Unlike Trump, Friends in Middle East, Iranians Can Vote, Oppose, Iranian Foreign Minister Hits Back at U.S. President

In response to inflammatory tweets by U.S. President Donald Trump since protest rallies started in Iran last week, Iranian Foreign Minister Mohammad Javad Zarif has said that Iran’s security and stability depend on its own people, Tehran Times reports. Zairf hit back at U.S. President remarks on latest protests in Iran, saying that people in the Islamic Republic can vote and oppose, unlike regional friends of Donald Trump.

“Iran’s security and stability depend on its own people, who – unlike the peoples of Trumps regional “bffs”- have the right to vote and to protest. These hard-earned rights will be protected, and infiltrators will not be allowed to sabotage them through violence and destruction,” Zarif tweeted on Tuesday.

Since Thursday, groups of protesters have held rallies in several cities across the country to voice their anger over rising prices, unemployment and corruption. The protests initially started peacefully but turned violent in some cases when hooligans joined the demonstrators.

Zarif’s Twitter came after Foreign Ministry Spokesman Bahram Qassemi denounced U.S. President Donald Trump’s “insulting” tweets about the recent protests in a number of Iranian cities, urging him to avoid interfering in the Islamic Republic’s internal affairs.Qassemi slammed on Tuesday the U.S. president for his rude comments, saying he should address his own country’s problems instead of interfering in other countries.

“Instead of wasting his time sending useless and insulting tweets regarding other countries, he would be better off seeing to the domestic issues of his own country such as daily killings of dozens of people… and the existence of millions of homeless and hungry people,” Qassemi stated.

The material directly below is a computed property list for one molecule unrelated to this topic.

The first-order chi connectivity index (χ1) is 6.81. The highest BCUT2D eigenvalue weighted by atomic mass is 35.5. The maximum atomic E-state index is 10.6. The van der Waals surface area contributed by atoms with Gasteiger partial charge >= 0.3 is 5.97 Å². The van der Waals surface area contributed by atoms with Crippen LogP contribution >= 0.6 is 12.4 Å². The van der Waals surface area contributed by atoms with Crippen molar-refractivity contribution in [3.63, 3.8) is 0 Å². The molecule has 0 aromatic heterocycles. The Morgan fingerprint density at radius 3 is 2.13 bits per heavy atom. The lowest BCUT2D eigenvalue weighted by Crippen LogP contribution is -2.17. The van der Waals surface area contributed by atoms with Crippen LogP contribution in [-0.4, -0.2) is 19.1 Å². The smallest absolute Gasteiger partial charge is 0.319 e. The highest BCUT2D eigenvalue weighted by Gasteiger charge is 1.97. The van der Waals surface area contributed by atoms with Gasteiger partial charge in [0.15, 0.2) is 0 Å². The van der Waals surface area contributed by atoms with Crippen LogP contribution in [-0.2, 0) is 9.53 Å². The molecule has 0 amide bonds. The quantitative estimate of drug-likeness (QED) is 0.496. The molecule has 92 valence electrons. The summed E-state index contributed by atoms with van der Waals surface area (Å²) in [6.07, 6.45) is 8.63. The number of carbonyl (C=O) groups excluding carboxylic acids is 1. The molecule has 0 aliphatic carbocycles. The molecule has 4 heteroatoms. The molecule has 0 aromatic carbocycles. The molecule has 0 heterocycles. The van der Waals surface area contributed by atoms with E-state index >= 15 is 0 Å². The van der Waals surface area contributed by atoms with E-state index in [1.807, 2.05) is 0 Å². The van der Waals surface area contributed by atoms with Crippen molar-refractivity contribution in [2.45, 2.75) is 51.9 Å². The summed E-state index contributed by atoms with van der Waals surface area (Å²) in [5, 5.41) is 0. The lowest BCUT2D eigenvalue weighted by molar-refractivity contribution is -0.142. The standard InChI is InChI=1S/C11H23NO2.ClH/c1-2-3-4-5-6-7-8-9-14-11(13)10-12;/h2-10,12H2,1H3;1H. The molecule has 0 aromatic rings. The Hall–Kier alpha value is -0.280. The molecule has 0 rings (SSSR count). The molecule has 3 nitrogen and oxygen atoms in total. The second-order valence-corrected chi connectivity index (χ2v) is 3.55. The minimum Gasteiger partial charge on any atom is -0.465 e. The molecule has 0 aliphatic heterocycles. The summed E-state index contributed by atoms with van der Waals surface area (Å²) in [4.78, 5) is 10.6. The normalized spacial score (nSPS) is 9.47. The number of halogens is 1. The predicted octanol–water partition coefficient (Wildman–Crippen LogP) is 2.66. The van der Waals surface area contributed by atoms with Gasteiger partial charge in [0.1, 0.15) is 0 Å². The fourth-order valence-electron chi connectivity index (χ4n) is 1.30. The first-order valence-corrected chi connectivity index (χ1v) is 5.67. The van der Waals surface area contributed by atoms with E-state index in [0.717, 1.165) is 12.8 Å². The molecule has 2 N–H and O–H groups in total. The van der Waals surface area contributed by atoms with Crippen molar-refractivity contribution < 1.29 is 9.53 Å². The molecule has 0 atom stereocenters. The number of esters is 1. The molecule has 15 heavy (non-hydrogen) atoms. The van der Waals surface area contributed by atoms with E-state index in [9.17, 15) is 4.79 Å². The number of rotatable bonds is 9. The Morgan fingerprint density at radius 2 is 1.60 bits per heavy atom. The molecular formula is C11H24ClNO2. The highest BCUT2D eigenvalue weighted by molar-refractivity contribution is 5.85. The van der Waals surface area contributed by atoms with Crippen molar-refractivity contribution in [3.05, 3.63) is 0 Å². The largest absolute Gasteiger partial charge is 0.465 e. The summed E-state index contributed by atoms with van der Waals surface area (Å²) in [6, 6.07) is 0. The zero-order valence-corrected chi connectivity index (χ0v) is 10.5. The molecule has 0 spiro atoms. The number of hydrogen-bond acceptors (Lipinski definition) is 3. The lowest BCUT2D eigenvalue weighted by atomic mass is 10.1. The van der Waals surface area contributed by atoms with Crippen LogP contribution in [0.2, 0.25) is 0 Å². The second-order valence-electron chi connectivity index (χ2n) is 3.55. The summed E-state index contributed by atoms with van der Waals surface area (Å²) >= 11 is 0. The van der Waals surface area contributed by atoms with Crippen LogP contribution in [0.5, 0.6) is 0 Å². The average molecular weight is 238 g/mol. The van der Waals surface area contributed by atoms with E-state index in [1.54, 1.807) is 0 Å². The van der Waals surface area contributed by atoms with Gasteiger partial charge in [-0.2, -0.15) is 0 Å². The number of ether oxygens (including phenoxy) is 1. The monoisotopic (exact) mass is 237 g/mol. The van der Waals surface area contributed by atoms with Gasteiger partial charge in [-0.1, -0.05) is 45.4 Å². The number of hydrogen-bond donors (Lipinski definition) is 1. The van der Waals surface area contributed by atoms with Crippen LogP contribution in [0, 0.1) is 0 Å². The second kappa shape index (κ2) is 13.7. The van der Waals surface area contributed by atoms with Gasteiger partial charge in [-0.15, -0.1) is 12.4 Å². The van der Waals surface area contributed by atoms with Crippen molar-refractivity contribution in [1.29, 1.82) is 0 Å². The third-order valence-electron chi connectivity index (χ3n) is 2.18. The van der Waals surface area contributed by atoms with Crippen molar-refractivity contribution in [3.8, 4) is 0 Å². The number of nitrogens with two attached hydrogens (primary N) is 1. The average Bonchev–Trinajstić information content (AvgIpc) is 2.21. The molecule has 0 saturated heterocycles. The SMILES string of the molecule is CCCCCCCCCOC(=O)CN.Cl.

All Iranian officials with whatever political persuasions have insisted the people’s right to protest should be recognized. However, they have said protest rallies are different from vandalism and violent actions.

Trump posted several tweets to express his support for protests in Iran. In his latest tweet on Monday, the U.S. president said, “The [Iranian] people have little food, big inflation, and no human rights. The U.S. is watching!” Trump had earlier posted several tweets in which he voiced “sympathy” with Iranian protesters.

President Hasan Rouhani vowed that the Iranian government will deal with the issue of price hikes, noting that Iranians have the right to protest but stressed that the law should be respected and that rioters should be held accountable. Commenting on Trump’s remarks, Rouhani stressed that Trump has no right to voice sympathy with the Iranians whom he described earlier as “terrorists.”

“This man who today in America wants to sympathize with our people has forgotten that a few months ago he called the Iranian nation terrorist,” the Iranian president said, adding, “This person who is against the Iranian nation from head to toe has no right to feel sorry for the people of Iran.”

He said that national security, peace, and coherence, as well as the unity that existed in Iran, were the “biggest assets” of the country in the restive Middle East region, emphasizing that people from all faiths and ethnicities enjoyed peaceful coexistence in the Islamic Republic.